As explorers, much of the time is spent searching without finding substantive results, but when they do find insights, those can be utilized to drive business value.
The most effective teams focus on specific outcomes, either good or bad events occurring in the business, and then work backwards to discover any key drivers in the data that have a bearing on these outcomes. The goal is to identify levers, backed by data analysis, that -- when pulled -- change the outcome in a beneficial direction. The benefit could be to increase the likelihood of a good event or to eliminate the likelihood of a bad event.
With these insights in hand, the next role that a data science team plays is that of prototyper. The team needs to find a way to take the patterns discovered during the exploration phase and develop them into a positive business result.
This process of prototyping could include the development of a model that can be operationalized to automate decision making and optimize business operations. It could also be testing a hypothesis derived from patterns in the data to see if changing elements of the business process have the desired results. It is in this process where the effort of researching starts to yield a definitive benefit for the business.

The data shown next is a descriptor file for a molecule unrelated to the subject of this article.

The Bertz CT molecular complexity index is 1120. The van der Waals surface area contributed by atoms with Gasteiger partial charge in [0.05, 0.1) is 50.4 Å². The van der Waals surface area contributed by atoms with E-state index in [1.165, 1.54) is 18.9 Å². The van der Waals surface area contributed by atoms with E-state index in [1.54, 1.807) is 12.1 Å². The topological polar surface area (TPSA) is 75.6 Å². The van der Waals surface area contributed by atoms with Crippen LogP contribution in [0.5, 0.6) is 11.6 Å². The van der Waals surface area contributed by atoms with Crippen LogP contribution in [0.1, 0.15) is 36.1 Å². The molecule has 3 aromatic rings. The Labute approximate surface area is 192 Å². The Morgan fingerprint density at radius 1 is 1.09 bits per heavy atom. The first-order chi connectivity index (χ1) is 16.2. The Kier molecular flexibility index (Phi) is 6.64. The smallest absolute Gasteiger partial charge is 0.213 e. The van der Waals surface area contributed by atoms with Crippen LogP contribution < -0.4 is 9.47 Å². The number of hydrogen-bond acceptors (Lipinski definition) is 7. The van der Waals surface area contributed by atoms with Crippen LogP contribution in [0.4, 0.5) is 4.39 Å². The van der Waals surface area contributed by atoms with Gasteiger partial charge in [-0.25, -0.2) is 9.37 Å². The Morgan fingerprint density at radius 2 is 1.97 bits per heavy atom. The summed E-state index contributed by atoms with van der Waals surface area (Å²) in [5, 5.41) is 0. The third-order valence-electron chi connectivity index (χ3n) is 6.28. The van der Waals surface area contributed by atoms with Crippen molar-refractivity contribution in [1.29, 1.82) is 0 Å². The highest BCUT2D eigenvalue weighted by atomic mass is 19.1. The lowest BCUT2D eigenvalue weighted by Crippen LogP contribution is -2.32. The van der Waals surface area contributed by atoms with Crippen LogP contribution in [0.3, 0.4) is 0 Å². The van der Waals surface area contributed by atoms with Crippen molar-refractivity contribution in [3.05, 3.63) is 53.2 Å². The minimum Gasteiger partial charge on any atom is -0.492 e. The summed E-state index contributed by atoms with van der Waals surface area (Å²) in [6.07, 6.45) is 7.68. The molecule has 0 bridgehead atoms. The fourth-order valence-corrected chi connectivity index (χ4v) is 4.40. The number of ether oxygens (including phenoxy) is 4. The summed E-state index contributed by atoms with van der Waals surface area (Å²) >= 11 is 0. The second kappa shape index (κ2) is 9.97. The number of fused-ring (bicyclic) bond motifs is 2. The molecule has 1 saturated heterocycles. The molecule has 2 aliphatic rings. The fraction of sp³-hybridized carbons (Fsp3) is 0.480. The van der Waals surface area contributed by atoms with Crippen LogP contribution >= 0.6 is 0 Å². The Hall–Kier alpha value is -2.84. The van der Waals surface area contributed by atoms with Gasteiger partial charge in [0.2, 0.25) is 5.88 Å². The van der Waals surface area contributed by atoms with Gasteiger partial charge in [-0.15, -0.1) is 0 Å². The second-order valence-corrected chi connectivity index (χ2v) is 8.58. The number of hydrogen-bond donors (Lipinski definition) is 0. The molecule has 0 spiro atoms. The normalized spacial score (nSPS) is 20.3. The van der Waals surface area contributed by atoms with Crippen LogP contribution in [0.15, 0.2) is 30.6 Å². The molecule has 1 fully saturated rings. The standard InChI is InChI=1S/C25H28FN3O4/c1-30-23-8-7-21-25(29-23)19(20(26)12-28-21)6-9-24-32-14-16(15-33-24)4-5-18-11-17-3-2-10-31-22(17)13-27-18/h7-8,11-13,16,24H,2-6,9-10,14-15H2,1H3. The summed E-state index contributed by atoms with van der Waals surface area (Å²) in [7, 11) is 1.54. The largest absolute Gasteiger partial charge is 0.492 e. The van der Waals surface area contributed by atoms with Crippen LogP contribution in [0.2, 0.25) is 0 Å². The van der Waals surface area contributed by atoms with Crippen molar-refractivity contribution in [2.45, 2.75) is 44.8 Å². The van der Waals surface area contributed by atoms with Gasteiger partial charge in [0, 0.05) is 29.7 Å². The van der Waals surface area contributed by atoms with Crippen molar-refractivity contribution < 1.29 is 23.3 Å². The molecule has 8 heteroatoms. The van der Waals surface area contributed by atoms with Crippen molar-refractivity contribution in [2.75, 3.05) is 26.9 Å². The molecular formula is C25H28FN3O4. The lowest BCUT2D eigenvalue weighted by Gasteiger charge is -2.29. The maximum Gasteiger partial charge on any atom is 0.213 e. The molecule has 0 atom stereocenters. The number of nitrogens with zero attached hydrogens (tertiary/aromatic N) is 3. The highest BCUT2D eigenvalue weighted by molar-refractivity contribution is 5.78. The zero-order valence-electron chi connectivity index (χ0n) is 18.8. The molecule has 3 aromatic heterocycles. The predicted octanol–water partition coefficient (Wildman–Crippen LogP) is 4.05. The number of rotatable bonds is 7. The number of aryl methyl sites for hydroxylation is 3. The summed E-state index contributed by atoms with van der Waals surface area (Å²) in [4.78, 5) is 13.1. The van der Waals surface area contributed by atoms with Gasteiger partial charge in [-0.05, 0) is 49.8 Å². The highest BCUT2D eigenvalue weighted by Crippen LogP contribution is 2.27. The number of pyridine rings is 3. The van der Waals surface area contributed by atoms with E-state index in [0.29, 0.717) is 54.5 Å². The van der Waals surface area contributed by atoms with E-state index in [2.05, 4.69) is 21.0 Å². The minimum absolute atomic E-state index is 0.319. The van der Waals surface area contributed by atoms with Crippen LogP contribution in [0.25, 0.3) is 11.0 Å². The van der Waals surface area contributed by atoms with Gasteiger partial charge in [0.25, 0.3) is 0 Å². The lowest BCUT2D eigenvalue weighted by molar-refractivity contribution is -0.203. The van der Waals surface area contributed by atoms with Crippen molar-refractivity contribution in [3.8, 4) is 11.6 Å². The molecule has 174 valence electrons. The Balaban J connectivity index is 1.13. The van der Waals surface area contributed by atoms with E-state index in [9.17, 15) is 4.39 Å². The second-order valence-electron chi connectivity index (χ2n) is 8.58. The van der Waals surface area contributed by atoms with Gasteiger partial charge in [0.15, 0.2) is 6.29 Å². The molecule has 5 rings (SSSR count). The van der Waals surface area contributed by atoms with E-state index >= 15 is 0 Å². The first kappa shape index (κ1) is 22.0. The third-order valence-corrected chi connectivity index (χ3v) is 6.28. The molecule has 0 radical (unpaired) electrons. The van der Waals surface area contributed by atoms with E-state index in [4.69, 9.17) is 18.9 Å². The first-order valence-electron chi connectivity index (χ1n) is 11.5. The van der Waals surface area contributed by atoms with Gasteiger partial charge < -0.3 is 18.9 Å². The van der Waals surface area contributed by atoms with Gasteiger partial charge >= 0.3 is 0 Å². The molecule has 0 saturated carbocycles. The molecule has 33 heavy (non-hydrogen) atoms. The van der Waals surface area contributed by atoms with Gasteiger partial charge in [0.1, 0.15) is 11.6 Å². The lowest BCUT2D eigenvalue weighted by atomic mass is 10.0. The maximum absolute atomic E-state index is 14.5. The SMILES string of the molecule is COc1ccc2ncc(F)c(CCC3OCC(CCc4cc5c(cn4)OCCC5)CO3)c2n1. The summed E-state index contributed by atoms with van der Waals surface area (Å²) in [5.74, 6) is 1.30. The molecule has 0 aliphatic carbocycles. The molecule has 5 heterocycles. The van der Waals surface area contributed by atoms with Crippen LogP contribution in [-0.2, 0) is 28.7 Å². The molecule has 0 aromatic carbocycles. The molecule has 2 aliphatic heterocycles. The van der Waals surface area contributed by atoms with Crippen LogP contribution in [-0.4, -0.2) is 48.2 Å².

Once a data science team does the initial work in creating and deploying a model, their job is far from done. Team members must continuously monitor, improve, and optimize these models. This process could include evaluating the flow of data into the model, finding ways to accelerate the process or improving the quality of the data inputs. Data quality efforts include ensuring the quality of the attributes used in the model as well as ensuring they are utilizing the right attributes in the model and that no additional attributes would yield more significant results.
Also, as new data sources come online, it is essential for data science teams to evaluate the potential impact of utilizing this new data to improve the outcomes of models already in production. This evaluation could include adding new data attributes for the model to use or replacing existing data with more accurate or representative data.